Bloomberg Energy Finance (BNEF) has revealed its latest figures on projected renewables growth for Europe at the POWER-GEN Europe conference in Cologne, Germany.
Jonas Rooze, New Energy Finance, Europe analyst told the audience at a presentation entitled ‘Navigating the power transition’ that “BNEF Renewable Energy Outlook, which is due to be published soon, forecasts a growth of 600 GW in renewable energy by 2030 on top of the 1000 GW capacity currently existing in Europe.”
Rooze added the analysis forecasts that EUR80-100bn in additional investment is set for the sector per year.
Although his presentation was focused on renewables, the analyst referred to the plight of fossil fuel-powered generation in the continent in recent years, saying “The depressed situation we see in wholesale power prices is not expected to change for quite some time, which includes gas-fired power generation. Not unless there is a fundamental fixing of the ETS.”
Recently, “the picture had not been much better for renewables in Europe.”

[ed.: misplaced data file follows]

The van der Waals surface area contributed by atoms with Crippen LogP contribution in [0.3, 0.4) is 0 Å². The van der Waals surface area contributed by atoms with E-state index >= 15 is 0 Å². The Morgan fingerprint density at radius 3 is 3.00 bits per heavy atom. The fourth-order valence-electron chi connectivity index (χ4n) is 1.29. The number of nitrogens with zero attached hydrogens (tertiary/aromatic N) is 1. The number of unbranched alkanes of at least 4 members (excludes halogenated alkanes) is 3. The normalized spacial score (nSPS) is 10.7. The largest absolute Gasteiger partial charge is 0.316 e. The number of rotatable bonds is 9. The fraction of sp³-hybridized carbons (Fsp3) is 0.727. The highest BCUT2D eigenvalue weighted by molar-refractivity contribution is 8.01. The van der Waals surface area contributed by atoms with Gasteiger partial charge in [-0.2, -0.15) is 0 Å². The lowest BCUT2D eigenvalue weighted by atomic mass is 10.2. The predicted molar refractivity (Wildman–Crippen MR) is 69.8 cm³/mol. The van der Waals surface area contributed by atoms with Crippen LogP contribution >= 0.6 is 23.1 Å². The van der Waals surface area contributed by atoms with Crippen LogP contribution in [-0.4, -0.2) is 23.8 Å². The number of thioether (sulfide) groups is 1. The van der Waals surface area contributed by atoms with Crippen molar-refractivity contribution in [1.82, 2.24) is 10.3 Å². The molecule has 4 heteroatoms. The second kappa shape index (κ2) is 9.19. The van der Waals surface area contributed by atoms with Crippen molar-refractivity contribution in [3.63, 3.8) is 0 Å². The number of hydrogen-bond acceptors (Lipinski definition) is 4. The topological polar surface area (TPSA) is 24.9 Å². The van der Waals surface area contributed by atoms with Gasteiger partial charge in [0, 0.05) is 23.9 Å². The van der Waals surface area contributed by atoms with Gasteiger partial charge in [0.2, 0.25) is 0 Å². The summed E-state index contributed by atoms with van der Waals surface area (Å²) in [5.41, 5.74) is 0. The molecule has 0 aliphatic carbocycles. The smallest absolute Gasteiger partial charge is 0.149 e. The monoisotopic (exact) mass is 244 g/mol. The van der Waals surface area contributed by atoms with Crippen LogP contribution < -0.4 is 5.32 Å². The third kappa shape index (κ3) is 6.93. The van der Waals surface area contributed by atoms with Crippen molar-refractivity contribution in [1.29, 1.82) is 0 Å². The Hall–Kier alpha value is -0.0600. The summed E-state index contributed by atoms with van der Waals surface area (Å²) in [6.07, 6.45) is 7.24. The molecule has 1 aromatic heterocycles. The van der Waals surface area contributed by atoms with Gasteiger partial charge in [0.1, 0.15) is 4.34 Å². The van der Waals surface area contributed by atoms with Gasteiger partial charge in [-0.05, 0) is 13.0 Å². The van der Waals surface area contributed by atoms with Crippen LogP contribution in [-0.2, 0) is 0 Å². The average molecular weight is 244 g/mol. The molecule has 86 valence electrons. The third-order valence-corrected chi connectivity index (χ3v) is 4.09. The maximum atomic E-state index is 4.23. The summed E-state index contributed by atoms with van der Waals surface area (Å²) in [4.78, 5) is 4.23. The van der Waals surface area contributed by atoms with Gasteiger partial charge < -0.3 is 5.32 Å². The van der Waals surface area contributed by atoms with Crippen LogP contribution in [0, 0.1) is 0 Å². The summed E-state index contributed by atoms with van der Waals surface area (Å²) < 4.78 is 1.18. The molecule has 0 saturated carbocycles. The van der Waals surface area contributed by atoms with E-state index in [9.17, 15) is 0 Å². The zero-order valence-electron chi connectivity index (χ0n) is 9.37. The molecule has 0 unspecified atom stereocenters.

Rooze told the audience that after reaching EUR120bn in investment in 2011, governmental policy on subsidies had changed and so investment levels had retreated to 2006/07 investment levels.
Investment insecurity was not helped by retroactive government policies towards the sector, and the push to market integration has also had an impact as renewables are now expected to take on some of the market risk.
BNEF’s analysis also predicts a significant growth in rooftop solar over the coming decade as householders look to avoid rising energy costs
“Rooftop solar PV is going to be more attractive even if you don’t get subsidies for it. The driver for uptake is going to come from home owners rather than subsidies. If your neighbour has it, it will influence you.”
Other indicators included in the analysis include flexible capacity becoming a necessity from a technical perspective, while storage and demand response will become consumer led.
There was no place for carbon capture and storage in Bloomberg’s permutations, which will disappoint advocates of the technology who insist on it being essential in combating climate change.
“We don’t believe in it because we don’t really see enough evidence of it happening enough to be relevant to our forecast,” said Rooze. “Our forecasts don’t rely on it and we are not like the International Energy Agency in that we don’t have targets for emissions. We’re not trying to be policy advocates. We try to forecast the trends.”